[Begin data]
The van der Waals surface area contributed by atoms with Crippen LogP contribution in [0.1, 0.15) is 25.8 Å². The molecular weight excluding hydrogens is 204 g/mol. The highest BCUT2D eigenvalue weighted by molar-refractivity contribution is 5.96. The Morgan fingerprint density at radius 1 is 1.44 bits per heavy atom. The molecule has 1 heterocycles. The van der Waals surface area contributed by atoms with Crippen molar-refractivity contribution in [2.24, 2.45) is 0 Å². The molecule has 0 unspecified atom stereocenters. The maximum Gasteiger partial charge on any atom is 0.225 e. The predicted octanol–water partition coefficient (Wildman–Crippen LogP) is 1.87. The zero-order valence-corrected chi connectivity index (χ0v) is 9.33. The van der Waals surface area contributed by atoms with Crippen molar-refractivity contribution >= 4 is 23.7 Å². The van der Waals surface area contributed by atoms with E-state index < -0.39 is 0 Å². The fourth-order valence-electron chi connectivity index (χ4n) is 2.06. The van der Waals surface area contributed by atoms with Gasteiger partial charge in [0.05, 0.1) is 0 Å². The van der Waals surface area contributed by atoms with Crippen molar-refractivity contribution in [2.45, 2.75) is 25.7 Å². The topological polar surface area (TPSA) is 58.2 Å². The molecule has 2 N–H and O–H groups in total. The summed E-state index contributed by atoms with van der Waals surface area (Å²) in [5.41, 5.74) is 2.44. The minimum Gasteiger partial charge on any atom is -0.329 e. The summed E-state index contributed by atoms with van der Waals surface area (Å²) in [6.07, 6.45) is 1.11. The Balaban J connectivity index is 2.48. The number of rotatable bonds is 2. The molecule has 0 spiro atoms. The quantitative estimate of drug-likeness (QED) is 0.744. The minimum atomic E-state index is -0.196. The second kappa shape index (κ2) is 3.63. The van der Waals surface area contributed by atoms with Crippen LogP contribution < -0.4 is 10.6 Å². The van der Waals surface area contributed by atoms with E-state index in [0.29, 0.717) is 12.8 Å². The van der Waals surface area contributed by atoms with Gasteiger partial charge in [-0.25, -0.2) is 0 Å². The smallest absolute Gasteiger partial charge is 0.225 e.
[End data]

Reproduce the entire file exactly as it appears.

The van der Waals surface area contributed by atoms with Crippen LogP contribution in [0.1, 0.15) is 25.8 Å². The molecular weight excluding hydrogens is 204 g/mol. The highest BCUT2D eigenvalue weighted by molar-refractivity contribution is 5.96. The Morgan fingerprint density at radius 1 is 1.44 bits per heavy atom. The molecule has 1 heterocycles. The van der Waals surface area contributed by atoms with Crippen molar-refractivity contribution in [2.24, 2.45) is 0 Å². The molecule has 0 unspecified atom stereocenters. The maximum Gasteiger partial charge on any atom is 0.225 e. The predicted octanol–water partition coefficient (Wildman–Crippen LogP) is 1.87. The zero-order valence-corrected chi connectivity index (χ0v) is 9.33. The van der Waals surface area contributed by atoms with Crippen molar-refractivity contribution >= 4 is 23.7 Å². The van der Waals surface area contributed by atoms with E-state index < -0.39 is 0 Å². The fourth-order valence-electron chi connectivity index (χ4n) is 2.06. The van der Waals surface area contributed by atoms with Gasteiger partial charge in [0.05, 0.1) is 0 Å². The van der Waals surface area contributed by atoms with Crippen molar-refractivity contribution in [2.45, 2.75) is 25.7 Å². The topological polar surface area (TPSA) is 58.2 Å². The molecule has 2 N–H and O–H groups in total. The summed E-state index contributed by atoms with van der Waals surface area (Å²) in [5.41, 5.74) is 2.44. The minimum Gasteiger partial charge on any atom is -0.329 e. The summed E-state index contributed by atoms with van der Waals surface area (Å²) in [6.07, 6.45) is 1.11. The Balaban J connectivity index is 2.48. The number of rotatable bonds is 2. The molecule has 0 spiro atoms. The quantitative estimate of drug-likeness (QED) is 0.744. The minimum atomic E-state index is -0.196. The second kappa shape index (κ2) is 3.63. The van der Waals surface area contributed by atoms with Crippen LogP contribution < -0.4 is 10.6 Å². The van der Waals surface area contributed by atoms with E-state index in [0.29, 0.717) is 12.8 Å². The van der Waals surface area contributed by atoms with Gasteiger partial charge in [-0.25, -0.2) is 0 Å². The smallest absolute Gasteiger partial charge is 0.225 e.